NHL – an embarrassing number of games, but no playoffs – was in Terceira during the first round, when my team was swept.  [I was surprised by the sweep but not by the series loss; they were utterly disinterested in playing defense all season, and it caught up with them in the playoffs.]  Went to games in Pittsburgh, Phoenix, and Las Vegas.  Was in Boston during playoffs but not when Boston was playing at home, so TD Garden is still on my list of venues to visit.

For baseball, there were just two games:  Detroit and Rays.  The Orioles were SO BAD.  It was painful.  And it was absolutely reflected in attendance.  Weekend game, gorgeous weather, maybe 10,000 fans in seats at the most.

Museums and cultural events:  the Walters, the Heinz, Fallingwater, Polymath Park, loved the Phipps Conservatory, many lovely chapels on Terceira, the MFA in Boston, the Isabella Gardiner Stewart Museum (favorite).  Enjoyed both the Phoenix Art Museum and the Heard Museum, adored the Lego art exhibition at the science museum in Dallas.  Went to the Dallas Book Depository because it was very highly recommended.  It was fine?  I mean, I’m glad I went, but it didn’t really speak to me.  Kinda meh about the Mob Museum in Las Vegas, which felt kind of rah rah about law enforcement.

Music – to Boston for Lost Evenings III, four nights of shows at HOB with Frank Turner, all with different themes, opening acts, and set lists.  Heard “Balthasar Impresario” live, so all my FT boxes have been checked.  Also saw FT and the Sleeping Souls at the Warner Theater for the No Man’s Land tour, which was different – a venue with seats – and a little weird.  The music was good but it was literally the first time I went to a non-general admission FT show and sat the whole time.  Loved “Kassiani” and “The Lioness” live.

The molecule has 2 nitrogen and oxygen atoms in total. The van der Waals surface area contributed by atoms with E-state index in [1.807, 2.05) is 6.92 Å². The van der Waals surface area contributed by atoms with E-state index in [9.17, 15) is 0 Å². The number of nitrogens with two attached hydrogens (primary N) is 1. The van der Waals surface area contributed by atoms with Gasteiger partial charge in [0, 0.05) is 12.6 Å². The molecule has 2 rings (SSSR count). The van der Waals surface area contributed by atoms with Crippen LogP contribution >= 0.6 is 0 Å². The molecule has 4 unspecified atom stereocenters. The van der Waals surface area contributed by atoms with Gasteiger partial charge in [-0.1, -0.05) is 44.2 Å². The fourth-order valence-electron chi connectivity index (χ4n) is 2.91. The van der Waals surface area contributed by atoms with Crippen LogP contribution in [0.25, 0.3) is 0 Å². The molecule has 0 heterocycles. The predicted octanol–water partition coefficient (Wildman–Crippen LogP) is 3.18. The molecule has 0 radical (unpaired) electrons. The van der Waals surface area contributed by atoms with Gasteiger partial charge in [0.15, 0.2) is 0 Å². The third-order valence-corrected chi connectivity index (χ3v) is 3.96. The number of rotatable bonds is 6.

Professionally speaking, eh, I’m doing things I’m not really interested in or trained to do: I’m a lawyer by training, not a technology project manager or a contract manager.  This is not the best deployment of my skills.  But I do what my director wants done.

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More recent-ish reading

My Grandfather Would Have Shot Me: A Black Woman Discovers Her Family’s Nazi Past by Jennifer Teege – translated from German, 2016, was a book found on a shelf over Thx.  Written by the granddaughter of Amon Goeth, about discovering who her grandfather was and reconciling it with her Israeli friends, her somewhat vague memories of her grandmother (Goeth’s lover), and her existence/life as a woman of color.  Interesting, especially in terms of how her reconciliation includes discussion of how generations of Germans have dealt (or not) with family members who were active in the Nazi party or passively complicit.  I struggled, though, with the narrator’s descriptions of her attempts to establish contact with her mother, who had put her up for adoption and did not really seem interested in a relationship.

Aftertaste:  A Novel in Five Courses by Meredith Mileti.  Liked seeing glimpses of Pittsburgh in fiction, even if Bruno’s was a *very* thinly veiled Enrico Biscotti Co. Didn’t find the narrator particularly sympathetic or compelling. Readers are told that she was fiery and successful and had a temper, not really shown that. Extremely predictable.

Watcher in the Woods by Kelley Armstrong.  It was fine? I’ve already forgotten the plot.

Tried reading Beartown by Fredrik Backman, but the narrative style didn’t suit me.  A reader whose taste I trust recommended Gideon the Ninth by Tamsyn Muir, which I’ve borrowed from the library, but I haven’t managed to get past the first 50 pages and keep putting it back down; there’s nothing wrong with it, it’s just not grabbing me.

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September reading